Published in the journal Proceedings of the Royal Society B, the new research finds that when frogs lose water, they cannot jump far. This reality paints a worrying picture of frog life on a warming planet. (Read: Changing Tropical Rain Belt, The Impact Will Be Terrible)
The research focused on three species, namely the beach-tailed frog (Ascaphus truei), the shovel toe frog (Spea intermontana), and the Pacific tree frog (Pseudacris regilla). All three amphibians are unique in their habitat, with A. truei favoring cold watercourses while S. intermontana lives in the desert and P. regilla is a kind of nomad.
Live specimens from all three species were placed in tanks under controlled conditions so the researchers could determine amphibian body temperature and levels of dehydration. Overall, the three frogs were able to maintain their mobility initially.
Sometime later there was a dramatic drop when they lost about 20 percent of their body weight due to dehydration. At this point, the three species began to jump shorter distances than when they were wet. (Also read: Hungarian scientists create a tracking device for the presence of water on the moon)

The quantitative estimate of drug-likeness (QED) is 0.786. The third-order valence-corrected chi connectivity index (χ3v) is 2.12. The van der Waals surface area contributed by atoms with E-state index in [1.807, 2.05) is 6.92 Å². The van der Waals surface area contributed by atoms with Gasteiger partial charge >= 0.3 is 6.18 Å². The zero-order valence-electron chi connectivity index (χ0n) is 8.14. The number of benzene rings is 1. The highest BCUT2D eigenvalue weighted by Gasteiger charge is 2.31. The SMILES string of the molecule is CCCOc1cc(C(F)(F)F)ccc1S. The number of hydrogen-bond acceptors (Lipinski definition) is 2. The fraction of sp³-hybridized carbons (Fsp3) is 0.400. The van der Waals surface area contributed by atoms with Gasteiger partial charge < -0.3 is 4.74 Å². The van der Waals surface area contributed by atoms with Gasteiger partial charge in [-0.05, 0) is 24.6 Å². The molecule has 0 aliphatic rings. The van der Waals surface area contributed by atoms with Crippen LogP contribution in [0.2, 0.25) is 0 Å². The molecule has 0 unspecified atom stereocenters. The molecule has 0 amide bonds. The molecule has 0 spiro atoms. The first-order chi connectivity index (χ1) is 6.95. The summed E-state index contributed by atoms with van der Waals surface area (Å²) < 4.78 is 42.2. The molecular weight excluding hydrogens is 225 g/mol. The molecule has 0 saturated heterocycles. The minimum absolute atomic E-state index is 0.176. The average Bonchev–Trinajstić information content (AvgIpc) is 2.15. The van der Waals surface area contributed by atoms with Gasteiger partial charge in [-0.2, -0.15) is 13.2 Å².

The tipping point for not being able to jump at all was a loss of 30 percent for both frogs and 45 percent for the desert frogs. Even frogs that are dehydrated and in warm environments, with control conditions ranging from 15 to 30 degrees Celsius (59 to 86 Fahrenheit) cannot jump at all.
It is thought that the mechanism behind this environmental induced difficulty jumping could be a disruption in ion exchange in cells caused by water loss. It could also be because the blood thickens due to dehydration, it makes the heart tense and physical activity looks more tiring.
This finding is clearly very influential in dealing with climate crisis Earth. Not only for frogs, but also for other “cold blooded” animals that rely on stable environmental conditions to maintain a physical condition that supports bodily functions known as homeostasis. (Also read: China Yutu 2 Explorers Vehicle Finds Strange Rocks on the Surface of the Moon)
Other animals whose mobility may also be hampered by dehydration include insects and reptiles. “As soon as the temperature rises a little, the tree frogs crouch as if they think these conditions are not good for them,” study author Dan Greenberg of Simon Fraser University, Canada, told New Scientist.